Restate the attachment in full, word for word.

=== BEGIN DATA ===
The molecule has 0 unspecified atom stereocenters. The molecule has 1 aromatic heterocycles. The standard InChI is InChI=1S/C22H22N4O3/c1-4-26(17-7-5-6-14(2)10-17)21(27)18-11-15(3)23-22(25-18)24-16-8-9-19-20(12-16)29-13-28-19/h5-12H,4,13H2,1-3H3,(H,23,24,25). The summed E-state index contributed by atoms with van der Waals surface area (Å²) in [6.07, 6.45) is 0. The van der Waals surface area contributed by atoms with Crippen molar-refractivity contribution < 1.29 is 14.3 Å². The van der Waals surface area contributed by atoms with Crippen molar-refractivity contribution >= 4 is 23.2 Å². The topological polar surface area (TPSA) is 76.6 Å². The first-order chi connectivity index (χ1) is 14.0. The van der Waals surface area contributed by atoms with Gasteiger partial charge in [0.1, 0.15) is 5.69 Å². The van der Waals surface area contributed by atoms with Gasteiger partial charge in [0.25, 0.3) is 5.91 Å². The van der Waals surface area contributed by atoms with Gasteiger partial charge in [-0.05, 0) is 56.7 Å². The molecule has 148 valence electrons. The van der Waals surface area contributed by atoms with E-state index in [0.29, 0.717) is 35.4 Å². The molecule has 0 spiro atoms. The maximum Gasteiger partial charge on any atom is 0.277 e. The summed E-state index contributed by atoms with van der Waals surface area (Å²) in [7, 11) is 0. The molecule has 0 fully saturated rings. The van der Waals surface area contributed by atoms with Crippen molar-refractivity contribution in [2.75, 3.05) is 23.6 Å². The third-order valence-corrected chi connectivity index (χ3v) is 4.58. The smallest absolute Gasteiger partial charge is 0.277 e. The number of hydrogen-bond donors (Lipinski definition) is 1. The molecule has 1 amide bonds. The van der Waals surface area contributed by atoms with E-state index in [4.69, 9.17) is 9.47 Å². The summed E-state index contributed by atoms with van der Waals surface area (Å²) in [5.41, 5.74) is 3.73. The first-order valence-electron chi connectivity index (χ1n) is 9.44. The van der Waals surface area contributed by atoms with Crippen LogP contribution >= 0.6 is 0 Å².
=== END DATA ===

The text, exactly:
The molecule has 0 unspecified atom stereocenters. The molecule has 1 aromatic heterocycles. The standard InChI is InChI=1S/C22H22N4O3/c1-4-26(17-7-5-6-14(2)10-17)21(27)18-11-15(3)23-22(25-18)24-16-8-9-19-20(12-16)29-13-28-19/h5-12H,4,13H2,1-3H3,(H,23,24,25). The summed E-state index contributed by atoms with van der Waals surface area (Å²) in [6.07, 6.45) is 0. The van der Waals surface area contributed by atoms with Crippen molar-refractivity contribution < 1.29 is 14.3 Å². The van der Waals surface area contributed by atoms with Crippen molar-refractivity contribution >= 4 is 23.2 Å². The topological polar surface area (TPSA) is 76.6 Å². The first-order chi connectivity index (χ1) is 14.0. The van der Waals surface area contributed by atoms with Gasteiger partial charge in [0.1, 0.15) is 5.69 Å². The van der Waals surface area contributed by atoms with Gasteiger partial charge in [0.25, 0.3) is 5.91 Å². The van der Waals surface area contributed by atoms with Gasteiger partial charge in [-0.05, 0) is 56.7 Å². The molecule has 148 valence electrons. The van der Waals surface area contributed by atoms with E-state index in [0.29, 0.717) is 35.4 Å². The molecule has 0 spiro atoms. The maximum Gasteiger partial charge on any atom is 0.277 e. The summed E-state index contributed by atoms with van der Waals surface area (Å²) in [7, 11) is 0. The molecule has 0 fully saturated rings. The van der Waals surface area contributed by atoms with Crippen molar-refractivity contribution in [2.75, 3.05) is 23.6 Å². The third-order valence-corrected chi connectivity index (χ3v) is 4.58. The smallest absolute Gasteiger partial charge is 0.277 e. The number of hydrogen-bond donors (Lipinski definition) is 1. The molecule has 1 amide bonds. The van der Waals surface area contributed by atoms with E-state index in [4.69, 9.17) is 9.47 Å². The summed E-state index contributed by atoms with van der Waals surface area (Å²) in [5.41, 5.74) is 3.73. The first-order valence-electron chi connectivity index (χ1n) is 9.44. The van der Waals surface area contributed by atoms with Crippen LogP contribution >= 0.6 is 0 Å².